The only thing that is prohibited here [1 Timothy 2: 12] is the teaching of men and usurping authority over them in spiritual things. That’s the only thing that was being prohibited here by Paul. He is not prohibiting a woman sharing with men. Paul in writing to the Corinthians mentions the women praying or prophesying in a public assembly and he doesn’t come down on them for that. He doesn’t say that that’s prohibited. And “he that prophesies speaks to the church for edification, for comfort, for exhortation” (I Corinthians 14:3), and I see these as areas where women can minister effectively.

Especially with 1 Timothy 2: 12 in mind, complementairan, J. Veron McGee strikes a biblically based balance as follows. That is:

Today there are two extreme positions relative to the place women should occupy in the local and visible church. Both positions use 1 Timothy 2 to support their stand. One group permits women to occupy a place of prominence and leadership in all public services. They have women preachers, teachers, choir directors, and officers. In fact, no position in the church is shut to them. As a result, women are not only prominent, but they are dominant in the church. Some of these women are very capable, have wonderful ability, and are used mightily of God.

Magee continues by telling a story about complementarian Harry Ironside. J. Veron Magee, recalls that:

The late Harry Ironside was once walking with one of his brethren, and they crossed a park where a woman was preaching. His companion said, “Isn’t it a shame that a woman is there preaching in the park!” Dr. Ironside, in his characteristic manner, said, “Yes, it is a shame there is not some man to take her place.” God is using women, especially on the mission field, to do the work that men should be doing.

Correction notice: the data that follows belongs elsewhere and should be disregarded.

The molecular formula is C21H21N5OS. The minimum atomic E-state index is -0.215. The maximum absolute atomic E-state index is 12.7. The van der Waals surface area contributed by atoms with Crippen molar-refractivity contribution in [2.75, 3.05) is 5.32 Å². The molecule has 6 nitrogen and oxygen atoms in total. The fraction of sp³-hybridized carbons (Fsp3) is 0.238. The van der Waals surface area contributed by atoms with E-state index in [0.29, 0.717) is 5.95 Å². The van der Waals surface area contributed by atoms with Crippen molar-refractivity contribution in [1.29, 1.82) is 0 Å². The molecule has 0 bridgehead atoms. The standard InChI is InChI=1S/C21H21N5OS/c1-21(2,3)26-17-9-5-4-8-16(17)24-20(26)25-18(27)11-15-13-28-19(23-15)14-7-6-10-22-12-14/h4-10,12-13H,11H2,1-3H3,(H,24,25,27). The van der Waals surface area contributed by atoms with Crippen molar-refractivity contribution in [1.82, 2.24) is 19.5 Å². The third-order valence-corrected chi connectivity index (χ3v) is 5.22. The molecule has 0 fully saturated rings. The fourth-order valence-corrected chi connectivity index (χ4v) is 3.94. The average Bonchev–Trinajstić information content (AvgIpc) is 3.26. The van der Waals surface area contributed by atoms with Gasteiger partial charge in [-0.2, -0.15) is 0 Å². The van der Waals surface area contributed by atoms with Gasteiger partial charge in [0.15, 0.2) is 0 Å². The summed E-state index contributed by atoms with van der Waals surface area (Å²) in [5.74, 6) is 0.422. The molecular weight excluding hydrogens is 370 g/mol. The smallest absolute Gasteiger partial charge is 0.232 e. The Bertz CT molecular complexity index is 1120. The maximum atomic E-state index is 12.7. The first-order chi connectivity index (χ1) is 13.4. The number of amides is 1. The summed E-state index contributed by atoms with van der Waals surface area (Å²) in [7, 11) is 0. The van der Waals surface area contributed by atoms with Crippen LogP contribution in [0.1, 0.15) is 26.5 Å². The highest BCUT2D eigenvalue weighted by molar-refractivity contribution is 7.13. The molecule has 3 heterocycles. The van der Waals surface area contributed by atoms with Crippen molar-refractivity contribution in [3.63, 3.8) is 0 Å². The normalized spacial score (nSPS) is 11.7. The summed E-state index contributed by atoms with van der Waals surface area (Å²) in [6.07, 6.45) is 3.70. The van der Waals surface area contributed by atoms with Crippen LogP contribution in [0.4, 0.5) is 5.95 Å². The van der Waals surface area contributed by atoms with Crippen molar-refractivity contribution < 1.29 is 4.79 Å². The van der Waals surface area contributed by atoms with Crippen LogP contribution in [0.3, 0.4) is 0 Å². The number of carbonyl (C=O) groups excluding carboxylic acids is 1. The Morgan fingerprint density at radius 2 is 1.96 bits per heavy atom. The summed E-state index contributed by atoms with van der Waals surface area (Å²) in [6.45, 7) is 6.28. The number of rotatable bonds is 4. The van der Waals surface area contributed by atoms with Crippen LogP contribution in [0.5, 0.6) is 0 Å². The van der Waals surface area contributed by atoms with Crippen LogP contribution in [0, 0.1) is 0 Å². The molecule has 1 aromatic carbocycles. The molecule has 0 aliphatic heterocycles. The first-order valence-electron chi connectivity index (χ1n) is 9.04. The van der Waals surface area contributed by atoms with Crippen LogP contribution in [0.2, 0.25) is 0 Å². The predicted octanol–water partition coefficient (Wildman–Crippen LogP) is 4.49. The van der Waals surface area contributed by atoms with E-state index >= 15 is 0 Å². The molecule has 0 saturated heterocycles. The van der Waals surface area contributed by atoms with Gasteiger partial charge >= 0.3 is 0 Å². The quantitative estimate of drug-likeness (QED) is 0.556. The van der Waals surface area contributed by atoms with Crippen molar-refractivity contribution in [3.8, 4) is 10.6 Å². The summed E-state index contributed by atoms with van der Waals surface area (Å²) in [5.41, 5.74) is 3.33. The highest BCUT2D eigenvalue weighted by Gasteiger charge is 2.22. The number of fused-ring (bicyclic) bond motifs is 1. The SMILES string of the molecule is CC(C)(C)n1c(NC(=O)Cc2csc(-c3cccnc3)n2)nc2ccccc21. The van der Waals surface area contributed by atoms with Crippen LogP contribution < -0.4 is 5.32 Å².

McGee continued as follows. He said:

When I was a young pastor in Nashville, Tennessee, a tent was put up across the street from my church. The Baptist preacher in town was a good friend of mine, and together we went over to meet the husband and wife team who were going to hold meetings. The wife did the preaching, and the husband did all the leg work. We watched him putting up the tent and setting out the benches and all that sort of thing. He also led the singing. That’s all right if you like it that way, but I don’t.

However, the Baptist preacher and I gave the meetings all the support we could, because they had good meetings and she did preach the gospel. This is an example of the fact that God has used some of these groups who have women preachers in a definite way; but I think, frankly, that He has used them in spite of, not because of, the position of women among them.

The other extreme position on this issue is taken by those who do not allow women any place at all in their public services. You never hear the voice of a woman in public in their meetings, not even in singing. I have had opportunity for good ministry among some of these folk, but believe me, they push their women to the background. I fear that they lose a great deal of talent and that the women could make a marvelous contribution if they were permitted to do so.

In addition, I agree with those who insist that many women bible teachers (who sometimes teach men the Bible) are better Bible teachers than many men are. To me what is most important are Bible believers (men and women) going to permit what God/through the Apostle Paul does not permit? That is, are believers, (men or women) going to permit a woman to teach men or usurp authority over men.